Tinker Bell’s newest home

1. http://nymag.com/scienceofus/2017/04/why-you-should-trydecluttering-your-to-do-list.html

 

IF YOU CONSTANTLY TWEET ON TWITTER ARE YOU A TWIT?

I don’t really get into following Twitter but I couldn’t resist looking at what Piers Morgan posted during the Olympics about Olympians and winning gold.

Here’s a few of his postings at the time for you to consider:

“America has a much better ‘win’ mentality than Britain. We love celebrating losers.”

“Everyone who fails to win Gold is a loser, yes. Not a derogatory comment, just a fact.”

“Ask real winners like Ferguson, Mourinho, Phelps or Bolt if coming 2nd or 3rd means anything.”

Here’s my take on his comments. Most of us like to win, no question about that. My family will tell you that when it comes to family games – ten pin bowling, monopoly, mini golf… I am highly competitive and aim to win. Listening to Mark Todd for example, talk about losing their grasp on a potential gold to fourth, his disappointment was palpable – he and the team really wanted to be the Olympic champions but they weren’t. Yes Mr Morgan, this is a fact but, does that mean however, that we should not still celebrate the fact that the team is ranked 4th in the world in a sport dominated for some time by European countries with resources that far exceed what we as a country can offer? How many of our athletes missed on medals but are ranked in the top 10 in the world? I would argue that we are not losers – far from it. These athletes still inspire, motivate and indirectly encourage others to get out there and give of their best which is probably why they were greeted by so many well-wishers when they arrived home this week. And it was great to hear some of the athletes who did win “unexpected” medals talk about how they hoped they were inspiring others to take up their particular sport.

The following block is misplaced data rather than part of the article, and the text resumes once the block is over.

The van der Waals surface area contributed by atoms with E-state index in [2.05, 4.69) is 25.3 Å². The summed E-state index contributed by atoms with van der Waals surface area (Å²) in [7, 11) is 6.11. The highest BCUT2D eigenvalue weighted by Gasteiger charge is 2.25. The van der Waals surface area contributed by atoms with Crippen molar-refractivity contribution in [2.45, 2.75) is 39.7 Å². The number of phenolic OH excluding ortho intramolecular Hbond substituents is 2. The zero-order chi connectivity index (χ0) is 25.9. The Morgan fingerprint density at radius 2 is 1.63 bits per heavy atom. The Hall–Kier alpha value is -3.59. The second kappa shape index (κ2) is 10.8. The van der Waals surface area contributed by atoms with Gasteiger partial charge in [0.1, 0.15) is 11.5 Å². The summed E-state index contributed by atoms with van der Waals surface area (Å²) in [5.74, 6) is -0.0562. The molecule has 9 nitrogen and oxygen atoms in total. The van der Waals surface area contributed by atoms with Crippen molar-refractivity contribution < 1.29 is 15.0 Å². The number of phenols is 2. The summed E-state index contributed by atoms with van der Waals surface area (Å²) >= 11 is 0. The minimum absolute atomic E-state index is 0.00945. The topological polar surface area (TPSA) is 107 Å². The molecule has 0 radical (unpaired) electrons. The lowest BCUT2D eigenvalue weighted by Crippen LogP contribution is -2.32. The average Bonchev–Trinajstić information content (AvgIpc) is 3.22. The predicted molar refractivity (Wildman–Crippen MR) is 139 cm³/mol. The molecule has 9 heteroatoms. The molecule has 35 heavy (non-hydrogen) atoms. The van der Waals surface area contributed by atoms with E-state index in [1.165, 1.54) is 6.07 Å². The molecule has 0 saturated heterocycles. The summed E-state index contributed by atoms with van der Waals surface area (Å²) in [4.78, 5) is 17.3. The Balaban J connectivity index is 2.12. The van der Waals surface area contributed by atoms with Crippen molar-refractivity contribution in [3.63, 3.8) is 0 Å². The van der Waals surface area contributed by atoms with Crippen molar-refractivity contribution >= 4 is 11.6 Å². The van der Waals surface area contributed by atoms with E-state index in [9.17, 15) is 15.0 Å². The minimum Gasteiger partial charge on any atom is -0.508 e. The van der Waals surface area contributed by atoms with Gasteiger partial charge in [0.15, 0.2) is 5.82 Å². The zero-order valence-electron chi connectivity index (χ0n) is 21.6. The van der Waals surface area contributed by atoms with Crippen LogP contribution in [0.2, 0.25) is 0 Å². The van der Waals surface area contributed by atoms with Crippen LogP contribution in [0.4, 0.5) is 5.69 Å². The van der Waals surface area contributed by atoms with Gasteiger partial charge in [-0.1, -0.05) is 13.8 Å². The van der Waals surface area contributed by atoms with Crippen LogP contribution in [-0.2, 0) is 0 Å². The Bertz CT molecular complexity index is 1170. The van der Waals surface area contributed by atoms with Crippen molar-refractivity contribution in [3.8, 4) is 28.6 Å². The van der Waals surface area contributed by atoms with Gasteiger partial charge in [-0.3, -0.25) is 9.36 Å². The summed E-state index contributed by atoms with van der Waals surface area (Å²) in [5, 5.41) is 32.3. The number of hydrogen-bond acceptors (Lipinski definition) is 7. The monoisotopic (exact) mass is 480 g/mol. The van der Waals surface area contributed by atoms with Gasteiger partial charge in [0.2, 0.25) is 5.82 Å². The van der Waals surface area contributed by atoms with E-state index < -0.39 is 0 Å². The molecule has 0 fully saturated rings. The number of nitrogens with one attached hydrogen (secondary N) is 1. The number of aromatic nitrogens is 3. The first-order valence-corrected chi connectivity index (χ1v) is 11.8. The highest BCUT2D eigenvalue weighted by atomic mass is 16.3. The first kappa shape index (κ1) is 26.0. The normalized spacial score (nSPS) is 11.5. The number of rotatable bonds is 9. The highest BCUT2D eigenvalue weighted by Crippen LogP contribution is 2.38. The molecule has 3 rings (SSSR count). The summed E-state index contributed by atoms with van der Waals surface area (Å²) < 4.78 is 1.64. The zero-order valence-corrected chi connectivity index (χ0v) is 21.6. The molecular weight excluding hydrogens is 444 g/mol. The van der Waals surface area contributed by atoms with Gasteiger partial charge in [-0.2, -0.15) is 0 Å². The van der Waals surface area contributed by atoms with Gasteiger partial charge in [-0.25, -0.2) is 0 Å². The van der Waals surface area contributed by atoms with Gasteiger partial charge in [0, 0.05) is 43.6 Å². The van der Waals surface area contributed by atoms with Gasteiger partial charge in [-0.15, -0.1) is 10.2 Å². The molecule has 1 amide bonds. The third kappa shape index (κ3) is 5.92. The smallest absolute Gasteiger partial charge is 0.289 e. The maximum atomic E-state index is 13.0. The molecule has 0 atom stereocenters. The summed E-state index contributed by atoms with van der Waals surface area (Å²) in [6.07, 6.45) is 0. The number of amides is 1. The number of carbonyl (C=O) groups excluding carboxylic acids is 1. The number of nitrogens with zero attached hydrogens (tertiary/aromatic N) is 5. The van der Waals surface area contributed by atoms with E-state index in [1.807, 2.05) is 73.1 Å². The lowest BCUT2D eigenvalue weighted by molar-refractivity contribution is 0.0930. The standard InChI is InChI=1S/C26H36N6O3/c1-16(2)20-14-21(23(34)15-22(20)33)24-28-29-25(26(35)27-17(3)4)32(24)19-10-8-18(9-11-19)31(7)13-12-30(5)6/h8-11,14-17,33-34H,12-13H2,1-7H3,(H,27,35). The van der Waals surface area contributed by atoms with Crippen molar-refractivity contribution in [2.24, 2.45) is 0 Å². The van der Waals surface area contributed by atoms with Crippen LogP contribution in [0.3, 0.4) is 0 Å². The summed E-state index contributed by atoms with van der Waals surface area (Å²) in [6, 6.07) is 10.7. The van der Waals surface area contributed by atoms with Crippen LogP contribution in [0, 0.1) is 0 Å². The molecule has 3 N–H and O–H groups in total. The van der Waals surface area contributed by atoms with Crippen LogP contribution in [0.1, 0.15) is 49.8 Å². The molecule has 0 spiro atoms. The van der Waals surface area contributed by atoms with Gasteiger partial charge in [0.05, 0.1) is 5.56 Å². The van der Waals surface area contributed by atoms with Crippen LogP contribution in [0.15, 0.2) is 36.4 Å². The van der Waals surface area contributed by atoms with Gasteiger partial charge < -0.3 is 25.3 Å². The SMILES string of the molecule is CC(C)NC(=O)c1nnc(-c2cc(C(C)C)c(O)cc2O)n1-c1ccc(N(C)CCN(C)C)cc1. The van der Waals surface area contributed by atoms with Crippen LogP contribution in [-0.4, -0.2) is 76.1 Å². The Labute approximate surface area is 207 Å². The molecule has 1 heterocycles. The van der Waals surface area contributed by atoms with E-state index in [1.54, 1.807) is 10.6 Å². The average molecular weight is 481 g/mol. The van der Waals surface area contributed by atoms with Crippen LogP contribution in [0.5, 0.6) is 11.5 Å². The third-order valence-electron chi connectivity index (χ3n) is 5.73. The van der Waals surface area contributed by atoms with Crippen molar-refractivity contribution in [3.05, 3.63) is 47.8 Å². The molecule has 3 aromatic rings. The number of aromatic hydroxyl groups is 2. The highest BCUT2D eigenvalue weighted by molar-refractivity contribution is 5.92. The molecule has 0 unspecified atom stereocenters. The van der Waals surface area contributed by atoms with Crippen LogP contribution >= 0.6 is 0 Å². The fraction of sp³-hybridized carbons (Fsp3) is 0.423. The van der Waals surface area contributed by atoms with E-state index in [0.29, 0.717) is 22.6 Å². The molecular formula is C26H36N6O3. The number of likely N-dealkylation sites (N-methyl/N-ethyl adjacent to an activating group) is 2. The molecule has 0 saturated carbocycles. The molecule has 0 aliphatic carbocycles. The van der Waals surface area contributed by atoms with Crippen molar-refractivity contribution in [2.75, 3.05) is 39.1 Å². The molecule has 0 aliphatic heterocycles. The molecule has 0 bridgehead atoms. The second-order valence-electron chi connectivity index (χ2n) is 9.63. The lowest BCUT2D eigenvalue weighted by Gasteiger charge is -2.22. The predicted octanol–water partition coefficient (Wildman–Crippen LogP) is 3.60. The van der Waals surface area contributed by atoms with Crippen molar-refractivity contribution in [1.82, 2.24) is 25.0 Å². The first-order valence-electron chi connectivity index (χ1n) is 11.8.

Perhaps in our classrooms we should adopt Morgan’s approach and apply it in all facets of our lives and tell our students they are losers if they cannot understand a concept, if their test result is only 80% or if they can’t catch or pass a ball with accuracy. Were we to adopt this approach, I would resign tomorrow. As teachers we need to recognise and honour every accomplishment that our students display. Encourage them to aim for gold – absolutely, but destroy their confidence and self-esteem by letting them know that they are losers – yeah, right.

I’ll leave you with this thought – if we didn’t have losers, how could we have winners?

DOES GOOD NEWS EXIST? YOU BET!

When our children were small we gave up watching the news on television the day our daughter asked …”Why are there always bad things happening in the world?” She is now 32 and guess what, when we watch the news it seems that nothing has changed. Most of the stories presented reflect a high degree of political and social unrest in many parts of the world. Moreover, the level of violence against humankind seems to have escalated. Add to this the bad press surrounding the Olympics, be it the potential impact of the Zika virus, the doping scandal that has rocked Russia, or the security of athletes in Brazil, and you wonder where the good news exists. Well let me tell you……

Watching and listening to Ella and Bryden Nicholas speak from the heart about their kayaking one cannot help but recognise the motivation, drive and positive energy these two young athletes exude. Furthermore, when they speak about their cultural heritage and the pride they have in representing their country they illustrate what the Olympics ethos aims to achieve. They are excited about being a part of a world event that draws in countries across the globe. As a school we share in their excitement and revel in the fact that they epitomise what we want for our students when they finally leave Matahui School. There is not just good news, but GREAT news……..thanks Ella and Bryden for being such shining lights.